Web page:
Mitacs has a team of 90 business development experts nationwide to guide SMEs through the process and give them access to the talent and tools needed to recover from the effects of the pandemic and succeed, according to Hepburn.

The interns are selected based upon their specific area of study aligning with the company’s needs. Mitacs says its programmatic offering for interns allows them to acquire professional development skills to complement their hands-on research skills during their studies, so they can successfully enter the workforce. Training courses support core professional competencies including career fundamentals, interpersonal skills, communication, leadership and management. 

“Mitacs has bridged the gap between students and SMEs. Mitacs allowed me to get a job that I otherwise wouldn’t have found. I think it is extremely helpful for start-ups and a great option for students looking for job experience before finalizing their degree,” Adam Davis, a University of Calgary Haskayne School of Business student hired for three semesters by Calgary-based tech startup ParkChamp during the pandemic as part of the Mitacs Business Strategy Internship Program, told IT World Canada.

Davis helped ParkChamp build a digital marketing funnel that uses intelligent algorithms to collect data to better understand customers, engage them throughout their buying journey, and improve conversion rates.

Where is the funding coming from?

The funding comes from the Government of Canada along with the Government of Alberta, the Government of British Columbia, Research Manitoba, the Government of New Brunswick, the Government of Newfoundland and Labrador, the Government of Nova Scotia, the Government of Ontario, Innovation PEI, the Government of Quebec, the Government of Saskatchewan and the Government of Yukon, Hepburn said.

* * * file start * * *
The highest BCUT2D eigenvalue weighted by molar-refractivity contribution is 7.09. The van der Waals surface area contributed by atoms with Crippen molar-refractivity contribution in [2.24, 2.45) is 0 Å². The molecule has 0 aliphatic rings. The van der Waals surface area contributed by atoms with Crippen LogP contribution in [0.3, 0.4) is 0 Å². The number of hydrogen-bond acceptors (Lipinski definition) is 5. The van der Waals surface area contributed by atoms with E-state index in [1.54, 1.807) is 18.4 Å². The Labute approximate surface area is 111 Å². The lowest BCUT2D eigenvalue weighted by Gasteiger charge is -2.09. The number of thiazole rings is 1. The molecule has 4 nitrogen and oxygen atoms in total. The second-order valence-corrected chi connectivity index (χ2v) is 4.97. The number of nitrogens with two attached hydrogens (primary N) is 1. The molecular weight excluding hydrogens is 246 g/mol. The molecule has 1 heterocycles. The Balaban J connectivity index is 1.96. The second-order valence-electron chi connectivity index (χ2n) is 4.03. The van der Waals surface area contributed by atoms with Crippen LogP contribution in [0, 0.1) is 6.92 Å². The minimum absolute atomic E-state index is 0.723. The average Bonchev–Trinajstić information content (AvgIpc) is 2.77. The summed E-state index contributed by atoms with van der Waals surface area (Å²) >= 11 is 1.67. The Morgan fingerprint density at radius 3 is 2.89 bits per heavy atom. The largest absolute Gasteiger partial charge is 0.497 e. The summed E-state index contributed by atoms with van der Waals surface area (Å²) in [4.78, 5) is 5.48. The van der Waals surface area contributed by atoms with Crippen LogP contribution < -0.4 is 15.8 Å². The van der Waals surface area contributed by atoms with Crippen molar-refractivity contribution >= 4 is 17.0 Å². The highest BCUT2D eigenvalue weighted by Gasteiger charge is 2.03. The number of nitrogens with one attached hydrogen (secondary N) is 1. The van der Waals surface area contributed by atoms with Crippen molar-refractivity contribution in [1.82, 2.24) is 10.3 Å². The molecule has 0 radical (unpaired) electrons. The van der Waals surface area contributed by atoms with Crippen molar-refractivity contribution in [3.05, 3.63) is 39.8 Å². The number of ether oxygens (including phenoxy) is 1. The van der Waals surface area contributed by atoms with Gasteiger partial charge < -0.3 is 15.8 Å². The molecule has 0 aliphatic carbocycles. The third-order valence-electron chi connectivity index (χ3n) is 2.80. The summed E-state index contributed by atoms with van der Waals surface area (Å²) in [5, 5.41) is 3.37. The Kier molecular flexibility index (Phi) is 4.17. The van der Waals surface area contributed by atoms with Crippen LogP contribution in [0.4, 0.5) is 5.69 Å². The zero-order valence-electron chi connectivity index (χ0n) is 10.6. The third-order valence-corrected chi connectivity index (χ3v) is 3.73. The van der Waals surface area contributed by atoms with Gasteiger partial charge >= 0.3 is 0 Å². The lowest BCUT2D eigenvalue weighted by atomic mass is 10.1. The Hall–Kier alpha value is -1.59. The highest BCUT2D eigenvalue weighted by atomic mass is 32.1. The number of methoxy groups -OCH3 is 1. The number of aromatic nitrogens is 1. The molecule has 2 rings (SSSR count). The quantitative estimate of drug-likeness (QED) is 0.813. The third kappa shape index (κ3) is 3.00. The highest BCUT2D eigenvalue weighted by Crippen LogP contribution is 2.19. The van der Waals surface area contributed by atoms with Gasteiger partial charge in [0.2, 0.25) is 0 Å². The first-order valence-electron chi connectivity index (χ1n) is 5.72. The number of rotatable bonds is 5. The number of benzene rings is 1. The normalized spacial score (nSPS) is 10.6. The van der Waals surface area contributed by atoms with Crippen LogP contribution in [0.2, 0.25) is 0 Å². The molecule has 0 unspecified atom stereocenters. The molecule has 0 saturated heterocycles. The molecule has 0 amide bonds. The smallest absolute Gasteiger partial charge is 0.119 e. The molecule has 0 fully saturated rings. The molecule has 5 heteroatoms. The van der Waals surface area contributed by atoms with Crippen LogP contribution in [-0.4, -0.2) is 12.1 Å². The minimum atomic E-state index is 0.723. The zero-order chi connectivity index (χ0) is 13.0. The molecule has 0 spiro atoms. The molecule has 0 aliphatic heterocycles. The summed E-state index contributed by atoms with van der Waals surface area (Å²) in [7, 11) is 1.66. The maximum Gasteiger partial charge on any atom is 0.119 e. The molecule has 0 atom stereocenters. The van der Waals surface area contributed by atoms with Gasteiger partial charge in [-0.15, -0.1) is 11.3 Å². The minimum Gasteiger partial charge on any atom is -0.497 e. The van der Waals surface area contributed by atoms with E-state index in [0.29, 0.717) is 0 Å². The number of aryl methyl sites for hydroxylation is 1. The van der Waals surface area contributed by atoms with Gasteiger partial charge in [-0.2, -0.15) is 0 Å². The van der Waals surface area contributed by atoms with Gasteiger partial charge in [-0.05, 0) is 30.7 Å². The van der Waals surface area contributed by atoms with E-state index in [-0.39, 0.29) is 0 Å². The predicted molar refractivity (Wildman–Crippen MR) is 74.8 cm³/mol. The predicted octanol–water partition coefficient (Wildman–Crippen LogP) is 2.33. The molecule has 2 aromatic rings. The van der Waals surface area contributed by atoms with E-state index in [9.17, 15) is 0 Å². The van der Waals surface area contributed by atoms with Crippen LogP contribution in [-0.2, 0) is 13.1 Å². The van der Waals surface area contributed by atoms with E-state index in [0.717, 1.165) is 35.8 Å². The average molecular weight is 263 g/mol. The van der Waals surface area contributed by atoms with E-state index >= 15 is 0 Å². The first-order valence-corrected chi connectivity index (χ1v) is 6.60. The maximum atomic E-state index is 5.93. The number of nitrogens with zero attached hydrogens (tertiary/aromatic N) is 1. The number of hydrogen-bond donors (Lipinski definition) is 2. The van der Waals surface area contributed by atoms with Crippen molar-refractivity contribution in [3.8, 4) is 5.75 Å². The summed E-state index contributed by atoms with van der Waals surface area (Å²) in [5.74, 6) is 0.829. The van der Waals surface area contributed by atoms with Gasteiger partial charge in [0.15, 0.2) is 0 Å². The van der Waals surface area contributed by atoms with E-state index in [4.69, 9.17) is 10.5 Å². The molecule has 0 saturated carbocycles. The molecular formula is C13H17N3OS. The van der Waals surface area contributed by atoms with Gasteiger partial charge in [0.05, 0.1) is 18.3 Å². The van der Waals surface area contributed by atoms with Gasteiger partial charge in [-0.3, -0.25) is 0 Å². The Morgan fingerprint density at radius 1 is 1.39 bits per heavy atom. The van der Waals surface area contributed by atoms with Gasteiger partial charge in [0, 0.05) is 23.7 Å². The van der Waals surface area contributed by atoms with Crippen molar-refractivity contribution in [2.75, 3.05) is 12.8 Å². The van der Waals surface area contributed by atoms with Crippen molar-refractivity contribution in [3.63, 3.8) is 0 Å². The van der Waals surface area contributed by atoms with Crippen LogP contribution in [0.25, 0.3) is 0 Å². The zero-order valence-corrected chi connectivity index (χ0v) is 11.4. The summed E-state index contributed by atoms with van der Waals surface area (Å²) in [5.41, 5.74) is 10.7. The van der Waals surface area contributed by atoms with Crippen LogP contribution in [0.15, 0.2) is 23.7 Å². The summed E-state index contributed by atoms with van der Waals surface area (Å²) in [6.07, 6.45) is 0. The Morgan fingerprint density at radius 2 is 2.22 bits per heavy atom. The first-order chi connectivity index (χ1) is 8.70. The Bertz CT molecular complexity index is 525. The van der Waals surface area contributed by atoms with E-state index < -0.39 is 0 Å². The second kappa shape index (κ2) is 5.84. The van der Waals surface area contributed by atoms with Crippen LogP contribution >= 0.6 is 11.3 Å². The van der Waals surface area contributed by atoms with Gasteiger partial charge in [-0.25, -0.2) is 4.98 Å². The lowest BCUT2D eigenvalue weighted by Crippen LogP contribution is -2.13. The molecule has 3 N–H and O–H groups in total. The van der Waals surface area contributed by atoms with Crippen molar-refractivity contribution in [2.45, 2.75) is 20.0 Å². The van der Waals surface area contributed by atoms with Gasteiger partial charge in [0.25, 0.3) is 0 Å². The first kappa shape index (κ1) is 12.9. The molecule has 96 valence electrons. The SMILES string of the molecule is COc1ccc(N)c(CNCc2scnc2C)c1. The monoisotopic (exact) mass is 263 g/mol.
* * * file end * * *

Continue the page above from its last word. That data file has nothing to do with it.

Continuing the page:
Since the start of the pandemic, more than 2,000 businesses — about 70 per cent of which are SMEs — partnered with Mitacs for the first time. Since 2011, Mitacs has helped more than 8,500 organizations, the majority of which have 500 employees or less. The total value of all industry-related innovation projects funded through its programs nears $1 billion, with businesses contributing about half that amount, according to Mitacs. 


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Pragya Sehgal
Pragya Sehgal
Her characters are bold and smart, but in real life, Pragya is afraid of going upstairs when it is dark behind her. Born and raised in the capital city of India - Delhi - bounded by the Yamuna River on the west, Pragya has climbed the Himalayas, and survived medical professional stream in high school without becoming a patient or a doctor. Pragya now makes her home in Canada with her husband - a digital/online marketing professional who also prepares beautiful, healthy and delicious meals for her. When she isn’t working or writing around tech, she’s probably watching art films on Netflix, or wondering whether she should cut her hair short or not.